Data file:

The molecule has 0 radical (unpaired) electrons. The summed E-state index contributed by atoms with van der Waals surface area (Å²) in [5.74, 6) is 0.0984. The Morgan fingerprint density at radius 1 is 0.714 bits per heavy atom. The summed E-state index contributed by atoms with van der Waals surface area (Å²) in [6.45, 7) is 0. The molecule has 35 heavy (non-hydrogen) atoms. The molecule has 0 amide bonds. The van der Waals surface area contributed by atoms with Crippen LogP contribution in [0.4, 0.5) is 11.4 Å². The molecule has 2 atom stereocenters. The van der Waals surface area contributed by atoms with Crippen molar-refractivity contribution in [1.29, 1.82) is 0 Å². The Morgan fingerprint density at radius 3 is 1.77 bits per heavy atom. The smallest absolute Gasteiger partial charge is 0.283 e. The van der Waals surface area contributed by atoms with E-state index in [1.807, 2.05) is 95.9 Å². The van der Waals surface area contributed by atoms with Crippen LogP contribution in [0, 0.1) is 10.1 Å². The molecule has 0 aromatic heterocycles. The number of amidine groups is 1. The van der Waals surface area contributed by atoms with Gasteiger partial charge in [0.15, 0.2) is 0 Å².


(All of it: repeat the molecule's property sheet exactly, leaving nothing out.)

The molecule has 0 radical (unpaired) electrons. The summed E-state index contributed by atoms with van der Waals surface area (Å²) in [5.74, 6) is 0.0984. The Morgan fingerprint density at radius 1 is 0.714 bits per heavy atom. The summed E-state index contributed by atoms with van der Waals surface area (Å²) in [6.45, 7) is 0. The molecule has 35 heavy (non-hydrogen) atoms. The molecule has 0 amide bonds. The van der Waals surface area contributed by atoms with Crippen LogP contribution in [0.4, 0.5) is 11.4 Å². The molecule has 2 atom stereocenters. The van der Waals surface area contributed by atoms with Crippen molar-refractivity contribution in [1.29, 1.82) is 0 Å². The Morgan fingerprint density at radius 3 is 1.77 bits per heavy atom. The smallest absolute Gasteiger partial charge is 0.283 e. The van der Waals surface area contributed by atoms with E-state index in [1.807, 2.05) is 95.9 Å². The van der Waals surface area contributed by atoms with Crippen LogP contribution in [0, 0.1) is 10.1 Å². The molecule has 0 aromatic heterocycles. The number of amidine groups is 1. The van der Waals surface area contributed by atoms with Gasteiger partial charge in [0.15, 0.2) is 0 Å².